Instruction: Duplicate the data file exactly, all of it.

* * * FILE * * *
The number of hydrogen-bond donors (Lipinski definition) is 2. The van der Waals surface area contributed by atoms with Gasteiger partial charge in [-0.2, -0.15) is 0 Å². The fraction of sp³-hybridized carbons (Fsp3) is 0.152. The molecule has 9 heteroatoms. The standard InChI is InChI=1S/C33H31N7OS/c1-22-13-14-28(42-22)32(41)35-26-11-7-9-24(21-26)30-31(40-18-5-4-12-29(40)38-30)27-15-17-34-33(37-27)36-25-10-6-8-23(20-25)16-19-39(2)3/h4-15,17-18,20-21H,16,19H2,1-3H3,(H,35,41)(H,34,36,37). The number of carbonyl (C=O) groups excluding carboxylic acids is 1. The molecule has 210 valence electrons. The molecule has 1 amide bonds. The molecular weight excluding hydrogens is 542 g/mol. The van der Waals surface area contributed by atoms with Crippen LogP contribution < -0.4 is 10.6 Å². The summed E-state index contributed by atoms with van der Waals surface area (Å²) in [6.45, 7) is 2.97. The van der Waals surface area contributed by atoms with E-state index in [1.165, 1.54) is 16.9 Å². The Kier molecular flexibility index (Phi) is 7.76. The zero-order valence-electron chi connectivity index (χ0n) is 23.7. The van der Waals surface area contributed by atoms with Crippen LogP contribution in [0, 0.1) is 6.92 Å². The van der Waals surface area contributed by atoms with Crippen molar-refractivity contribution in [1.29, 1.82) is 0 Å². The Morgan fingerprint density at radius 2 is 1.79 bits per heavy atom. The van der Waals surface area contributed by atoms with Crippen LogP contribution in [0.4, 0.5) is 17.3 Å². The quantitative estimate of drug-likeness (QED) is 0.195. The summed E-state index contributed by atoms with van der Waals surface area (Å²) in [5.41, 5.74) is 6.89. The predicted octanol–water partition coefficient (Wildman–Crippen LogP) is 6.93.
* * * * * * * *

The number of hydrogen-bond donors (Lipinski definition) is 2. The van der Waals surface area contributed by atoms with Gasteiger partial charge in [-0.2, -0.15) is 0 Å². The fraction of sp³-hybridized carbons (Fsp3) is 0.152. The molecule has 9 heteroatoms. The standard InChI is InChI=1S/C33H31N7OS/c1-22-13-14-28(42-22)32(41)35-26-11-7-9-24(21-26)30-31(40-18-5-4-12-29(40)38-30)27-15-17-34-33(37-27)36-25-10-6-8-23(20-25)16-19-39(2)3/h4-15,17-18,20-21H,16,19H2,1-3H3,(H,35,41)(H,34,36,37). The number of carbonyl (C=O) groups excluding carboxylic acids is 1. The molecule has 210 valence electrons. The molecule has 1 amide bonds. The molecular weight excluding hydrogens is 542 g/mol. The van der Waals surface area contributed by atoms with Crippen LogP contribution < -0.4 is 10.6 Å². The summed E-state index contributed by atoms with van der Waals surface area (Å²) in [6.45, 7) is 2.97. The van der Waals surface area contributed by atoms with E-state index in [1.165, 1.54) is 16.9 Å². The Kier molecular flexibility index (Phi) is 7.76. The zero-order valence-electron chi connectivity index (χ0n) is 23.7. The van der Waals surface area contributed by atoms with Crippen LogP contribution in [0, 0.1) is 6.92 Å². The van der Waals surface area contributed by atoms with Crippen molar-refractivity contribution in [1.29, 1.82) is 0 Å². The Morgan fingerprint density at radius 2 is 1.79 bits per heavy atom. The van der Waals surface area contributed by atoms with Crippen LogP contribution in [0.4, 0.5) is 17.3 Å². The quantitative estimate of drug-likeness (QED) is 0.195. The summed E-state index contributed by atoms with van der Waals surface area (Å²) in [5.41, 5.74) is 6.89. The predicted octanol–water partition coefficient (Wildman–Crippen LogP) is 6.93.